COMMENTARY: Fear Should Not Dominate Life

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c. 2004 Religion News Service

(Tom Ehrich is a writer and computer consultant, managing large-scale database implementations. An Episcopal priest, he lives in Durham, N.C. Visit his Web site at

(UNDATED) Now that I am home from vacation, what shall I be nervous about?

I could be nervous about submitting a book manuscript. After months of work, pushing the Send button seems a bit like diving off the high board.

I could be nervous about the sight of my youngest son standing before me in his new school clothes, looking tall and handsome. He starts seventh grade next week, another lap around the adolescent track.

I could be nervous about money or time, of course, for there never seems to be enough of either.

The government certainly hopes I will be nervous about terrorist plots that they conveniently discovered just as political opponents finished their national convention. Even if based on information several years old, threats seize the national spotlight. They might even be accurate.

Your nervousness will be different from mine. Some are nervous about health, marriage, shaky employment, political upheaval or war. Some worries will be overblown, no doubt, but for the most part, I think we are nervous about things that merit nervousness. If nothing else, our fears suggest that life still matters to us.

The point about fear, I think, isn’t to banish fear from happening. We don’t have such control over our emotions or environments. The point is to avoid letting fear rule our lives.

For example, we shouldn’t stifle a child’s growing up because we are fearful of where it might lead. Instead, we can sense our fear, recognize a serious transition, respond as best we can, and pray for strength.

Nor do we want to act out fear as anger, a diversion that is epidemic these days, or turn fear inward in self-loathing or depression, or load our fears onto some scapegoat, another current favorite.

A wise friend doesn’t doubt that further terrorist attack will occur. He is concerned about how we will respond. “Will we soldier on like the Israelis seem to each time they get a suicide bomber?” he asks. “Or will we become more inward and fearful?”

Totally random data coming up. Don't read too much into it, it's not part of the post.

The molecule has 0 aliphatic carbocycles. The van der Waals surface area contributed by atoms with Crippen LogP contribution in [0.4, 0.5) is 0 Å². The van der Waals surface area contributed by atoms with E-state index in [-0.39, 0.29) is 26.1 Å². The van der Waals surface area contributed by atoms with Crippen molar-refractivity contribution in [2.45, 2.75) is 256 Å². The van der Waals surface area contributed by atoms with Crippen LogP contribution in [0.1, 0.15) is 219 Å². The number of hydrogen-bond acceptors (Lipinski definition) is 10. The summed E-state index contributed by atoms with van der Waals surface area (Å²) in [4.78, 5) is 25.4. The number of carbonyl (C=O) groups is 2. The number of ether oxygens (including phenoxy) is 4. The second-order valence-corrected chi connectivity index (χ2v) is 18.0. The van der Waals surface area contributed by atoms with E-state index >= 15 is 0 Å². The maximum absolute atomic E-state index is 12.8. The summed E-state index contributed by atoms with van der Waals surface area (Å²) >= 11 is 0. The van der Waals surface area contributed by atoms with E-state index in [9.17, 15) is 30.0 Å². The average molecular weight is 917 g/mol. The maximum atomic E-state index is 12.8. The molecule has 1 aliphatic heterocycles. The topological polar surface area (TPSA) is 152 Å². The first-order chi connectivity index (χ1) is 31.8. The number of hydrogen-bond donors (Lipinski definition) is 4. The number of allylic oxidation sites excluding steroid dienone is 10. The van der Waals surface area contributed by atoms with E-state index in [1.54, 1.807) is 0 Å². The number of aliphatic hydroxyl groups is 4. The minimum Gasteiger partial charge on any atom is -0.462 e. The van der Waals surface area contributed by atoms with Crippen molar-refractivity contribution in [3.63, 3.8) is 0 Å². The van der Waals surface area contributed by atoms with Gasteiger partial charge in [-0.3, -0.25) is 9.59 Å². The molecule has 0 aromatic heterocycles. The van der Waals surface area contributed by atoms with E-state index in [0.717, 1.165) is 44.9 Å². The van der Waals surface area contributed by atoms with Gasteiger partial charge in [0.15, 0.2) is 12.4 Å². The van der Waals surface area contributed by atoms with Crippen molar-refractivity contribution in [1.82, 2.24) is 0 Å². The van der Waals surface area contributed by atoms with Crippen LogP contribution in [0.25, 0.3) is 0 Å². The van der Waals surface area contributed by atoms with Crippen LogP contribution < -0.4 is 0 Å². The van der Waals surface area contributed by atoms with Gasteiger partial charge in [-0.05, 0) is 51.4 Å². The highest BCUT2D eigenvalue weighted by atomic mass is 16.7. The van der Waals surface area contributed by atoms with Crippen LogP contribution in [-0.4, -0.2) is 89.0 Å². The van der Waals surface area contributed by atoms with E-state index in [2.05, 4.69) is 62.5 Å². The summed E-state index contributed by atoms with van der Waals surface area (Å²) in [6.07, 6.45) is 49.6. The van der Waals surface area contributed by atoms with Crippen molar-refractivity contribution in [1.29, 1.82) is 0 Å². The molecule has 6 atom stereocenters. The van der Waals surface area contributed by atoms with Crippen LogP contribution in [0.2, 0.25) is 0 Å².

We can’t scoff or scatter at politicians’ color-coded alarms. Their alerts might be real. Or they might be doing better at the mechanics of generating fear than at combating terrorists. Either way, we are vulnerable to danger: from bombs or from those who manipulate our fears for political gain.

If we can’t prevent fear and its causes, how do we avoid letting fear rule our lives? That is the question, it seems to me.

Fear can energize, for example, but it is up to us what behaviors we will pursue with that energy. We can’t let an adrenaline rush overrule our values and common sense.

Fear can forge alliances, a useful bonding in the face of attack, but can be disastrous if manipulated into mob action or group prejudice. We need to remember who God intends us to be to each other: friends and partners, not enemies.

Fear can yield a healthy skepticism, but it can also paralyze and isolate. We need to ask our questions of life, but then join hands with neighbors in trust.

Where do we get values, memory and trust? That is God’s province. That is the “kingdom” that it is God’s “good pleasure” to give us. The “treasure” God would have us seek isn’t material wealth, but the capacity to avoid enslavement by wealth. It isn’t safety, but the confidence to live boldly. It isn’t self-satisfaction, but a sane attitude toward self. It isn’t the faux values of marketplace or group-think, but eternal values yielding life.

As a citizen, I am concerned at the role fear is playing in the current elections. Serious issues are before us, and both national parties have important views and leaders for us to consider. It will be a tragic distortion if either party simply pushes the panic button, trying to generate fear, to name the other as causing it, to manipulate the fearful into turning inward and angry, and to offer simple solutions (“Elect us!”) grounded in nothing more than escaping fear.

That is demagoguery, not democracy. Boldness grounded in honest information will build this nation better than anger grounded in fear.


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